Montana is littered with ghost towns from its mining days, but in the competition for most visited and best preserved, two emerge: Bannack near Dillon and Garnet Ghost Town in the Garnet Range east of Missoula. Bannack lives on as a state park; Garnet survives after three boom-and-bust eras, thanks to the Garnet Preservation Association in Missoula.

Garnet, named for brown garnets found in the mountain range of the same name, first flickered to life when gold was discovered in the area during the Civil War. At one point, nearly 5,000 people lived in the region, but most were gone within three years when gold prices plummeted. The area was reinvigorated in the late 1800s and eventually had four hotels, a school, doctor’s office, stores, and thirteen saloons serving 1,000 residents. Within a decade, though, the gold again played out. The town fell into disrepair and many buildings were destroyed by a 1912 fire.

A rise in gold prices during The Great Depression brought prospectors back in 1932, but then came World War II and the need for miners to enlist in the military. Garnet has been a ghost town ever since, having produced about $18 million in gold (at today’s prices). For a time, it appeared harsh winters and souvenir hunters would render Garnet a footnote in history, but in the early 1970s the federal government decided the remaining buildings were too valuable as a cultural treasure to be lost. Since then, the Bureau of Land Management and the Garnet Preservation Association have ensured the town’s future as the Garnet Historic District.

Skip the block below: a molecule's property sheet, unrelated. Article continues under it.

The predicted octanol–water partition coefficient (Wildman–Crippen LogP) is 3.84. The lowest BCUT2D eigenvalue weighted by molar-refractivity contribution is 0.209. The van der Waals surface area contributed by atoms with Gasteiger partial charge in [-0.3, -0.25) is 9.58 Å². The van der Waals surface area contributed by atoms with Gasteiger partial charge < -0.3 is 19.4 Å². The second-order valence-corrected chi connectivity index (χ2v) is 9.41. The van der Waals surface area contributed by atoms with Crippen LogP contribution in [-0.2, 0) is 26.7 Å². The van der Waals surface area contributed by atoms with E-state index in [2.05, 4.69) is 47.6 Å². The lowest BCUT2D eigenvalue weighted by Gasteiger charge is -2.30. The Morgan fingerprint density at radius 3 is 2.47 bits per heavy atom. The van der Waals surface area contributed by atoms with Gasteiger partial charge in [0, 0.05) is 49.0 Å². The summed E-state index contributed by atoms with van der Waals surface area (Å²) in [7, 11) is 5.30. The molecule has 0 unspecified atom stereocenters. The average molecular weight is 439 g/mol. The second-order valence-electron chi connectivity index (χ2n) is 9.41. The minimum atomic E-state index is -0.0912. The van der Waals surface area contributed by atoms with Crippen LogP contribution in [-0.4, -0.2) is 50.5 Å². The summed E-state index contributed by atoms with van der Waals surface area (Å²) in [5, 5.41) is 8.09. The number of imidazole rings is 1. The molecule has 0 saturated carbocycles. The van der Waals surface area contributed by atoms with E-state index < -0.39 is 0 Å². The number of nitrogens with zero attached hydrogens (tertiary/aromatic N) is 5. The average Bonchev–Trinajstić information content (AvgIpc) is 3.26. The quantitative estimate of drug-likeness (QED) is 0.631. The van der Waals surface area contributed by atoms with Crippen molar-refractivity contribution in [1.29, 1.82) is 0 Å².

Just getting to Garnet is an adventure, whether you’re coming from the Blackfoot Valley or over what was once known as China Grade from the Bearmouth area along the Clark Fork River. From MT 200, the first 3 miles are paved, but after that, the road twists and turns on gravel while rising more than 2,000 feet into the Garnets. You’ll want to stop periodically and look over your shoulder at the Blackfoot Valley far below and spot the southern end of the Bob Marshall Wilderness to the north. In the winter, this becomes part of the 31.5-mile Garnet National Winter Recreation Trail System, with the road groomed for snowmobiles and crosscountry skiing. It’s especially popular among Missoula residents. Bear Gulch Road to Bearmouth is equally scenic and provides a glimpse into just how difficult it was to get mining equipment to Garnet. Authors’ note: We are especially fond of Bear Gulch and Garnet, given that it’s where we saw our first bear in the wild in Montana.

Just down the road from Greenough is the arrival of the appropriately coined Clearwater River, which drains the glacial region around Seeley Lake. A gas station, convenience store, and tavern mark Clearwater Junction, while MT 83 veers north past a string of shimmering lakes through the lonely Swan Valley toward Bigfork. On the northside of MT 200 here is the 77,000-acre Blackfoot-Clearwater Wildlife Management Area (406-542-5542), which was created to provide prime winter range for an impressive elk herd but also is known to have grizzly bears and wolves.